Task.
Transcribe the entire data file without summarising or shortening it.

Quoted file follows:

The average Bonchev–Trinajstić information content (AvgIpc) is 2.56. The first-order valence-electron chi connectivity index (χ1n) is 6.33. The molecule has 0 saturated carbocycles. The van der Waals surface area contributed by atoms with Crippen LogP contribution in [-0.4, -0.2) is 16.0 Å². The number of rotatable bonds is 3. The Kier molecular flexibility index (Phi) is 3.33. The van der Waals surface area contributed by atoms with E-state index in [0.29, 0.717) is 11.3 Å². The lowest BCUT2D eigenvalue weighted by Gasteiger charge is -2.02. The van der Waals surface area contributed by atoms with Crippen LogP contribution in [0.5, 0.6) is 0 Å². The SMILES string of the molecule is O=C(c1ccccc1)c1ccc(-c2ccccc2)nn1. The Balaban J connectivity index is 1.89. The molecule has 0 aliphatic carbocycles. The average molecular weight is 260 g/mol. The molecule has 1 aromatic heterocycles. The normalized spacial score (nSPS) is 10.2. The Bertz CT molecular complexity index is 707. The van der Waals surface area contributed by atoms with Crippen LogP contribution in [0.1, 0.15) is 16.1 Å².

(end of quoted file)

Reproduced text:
The average Bonchev–Trinajstić information content (AvgIpc) is 2.56. The first-order valence-electron chi connectivity index (χ1n) is 6.33. The molecule has 0 saturated carbocycles. The van der Waals surface area contributed by atoms with Crippen LogP contribution in [-0.4, -0.2) is 16.0 Å². The number of rotatable bonds is 3. The Kier molecular flexibility index (Phi) is 3.33. The van der Waals surface area contributed by atoms with E-state index in [0.29, 0.717) is 11.3 Å². The lowest BCUT2D eigenvalue weighted by Gasteiger charge is -2.02. The van der Waals surface area contributed by atoms with Crippen LogP contribution in [0.5, 0.6) is 0 Å². The SMILES string of the molecule is O=C(c1ccccc1)c1ccc(-c2ccccc2)nn1. The Balaban J connectivity index is 1.89. The molecule has 0 aliphatic carbocycles. The average molecular weight is 260 g/mol. The molecule has 1 aromatic heterocycles. The normalized spacial score (nSPS) is 10.2. The Bertz CT molecular complexity index is 707. The van der Waals surface area contributed by atoms with Crippen LogP contribution in [0.1, 0.15) is 16.1 Å².